glass of it has become almost black in course of time. 

The next escutcheon (fig. 3) demands more than a cursory 
mention. It can only be intended for a representation of that 
earlier form of the arms of France which was carried by the 
French kings from the first quarter of the thirteenth century 
till 1376, when Charles V., desiring to diflPerentiate his own 



arms of France from those assumed by Edward III. nearly 
forty years earlier, ordained that the number of lilies in his 
coat was to be three ^pour symboliser la Sainte-'TrinitS,^ 

The field, of an exquisitely pure and rich blue, is in 
our example simply charged with ten golden fleur-de- 
lis, which, it may be remarked, are of unusually fine and 
massive form. Matthew Paris' MS.-^ gives an even simpler 
type of shield to the French king — ' scutum azureum vi 
gladioli flores aurei ' — and these flowers are of almost exactly 
the same shape as those in the shield at Salisbury. 

The counterseal of Philip III. (1270-85) bears a shield 
charged with ten lilies arranged in the same way as those in 
fig. 3. On the other hand his grandfather, Louis VIII.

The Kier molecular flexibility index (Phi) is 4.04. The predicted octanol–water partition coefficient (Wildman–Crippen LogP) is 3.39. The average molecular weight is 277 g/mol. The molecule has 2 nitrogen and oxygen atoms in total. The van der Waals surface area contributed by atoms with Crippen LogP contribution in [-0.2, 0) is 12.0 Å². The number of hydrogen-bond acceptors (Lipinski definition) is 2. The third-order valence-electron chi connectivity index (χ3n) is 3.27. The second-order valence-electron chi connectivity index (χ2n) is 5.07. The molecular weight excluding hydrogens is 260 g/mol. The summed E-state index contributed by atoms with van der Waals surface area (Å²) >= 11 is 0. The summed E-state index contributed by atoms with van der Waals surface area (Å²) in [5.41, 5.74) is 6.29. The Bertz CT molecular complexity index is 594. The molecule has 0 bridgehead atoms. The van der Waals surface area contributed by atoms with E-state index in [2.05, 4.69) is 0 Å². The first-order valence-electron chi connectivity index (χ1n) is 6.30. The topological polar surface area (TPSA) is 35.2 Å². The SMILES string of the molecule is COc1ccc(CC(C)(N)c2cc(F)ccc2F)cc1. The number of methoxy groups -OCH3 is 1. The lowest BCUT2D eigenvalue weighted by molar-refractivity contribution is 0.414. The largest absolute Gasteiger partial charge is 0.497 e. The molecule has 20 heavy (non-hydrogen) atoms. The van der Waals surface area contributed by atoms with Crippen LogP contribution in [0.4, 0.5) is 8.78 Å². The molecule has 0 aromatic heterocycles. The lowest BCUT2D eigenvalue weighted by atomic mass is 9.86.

(1223-26), who was the first king to use the complete 
escutcheon of France powdered with lilies on his counterseal, 
employed a shield of the round-headed shape charged with 
eleven whole lilies and parts of four others. 

Our escutcheon is ascribed to Louis IX. (1226-70), the 
brother-in-law and staunch friend of Henry III. He died 
during the eighth (his second) crusade, and was canonized by 
Boniface VIII. in 1297. 

It is scarcely probable that this shield refers to Margaret 
of France, who became Edward I.'s wife in 1299 after the 
death of Eleanor of Castile. If that were the case the arms 
of England would be for Edward I., and the only apparent 
reason for the Arragon shield would be its insertion as a 
memorial to his mother. There are however other indications 
which point to a date earlier than 1299 as that to which the 
shields of England, France and Arragon must be referred. 

The next in order of dignity is charged with the well- 
known arms of Richard of Cornwall (fig. 4). The field is of 
a lovely silvery white, and the border, which at the distance 
of a very few feet appears to be quite black, is really of very 
dark purple glass. The striking form of the rampant lion, 
stiff and restrained yet thoroughly vigorous in drawing, is 
again markedly characteristic of the latter half of the thir-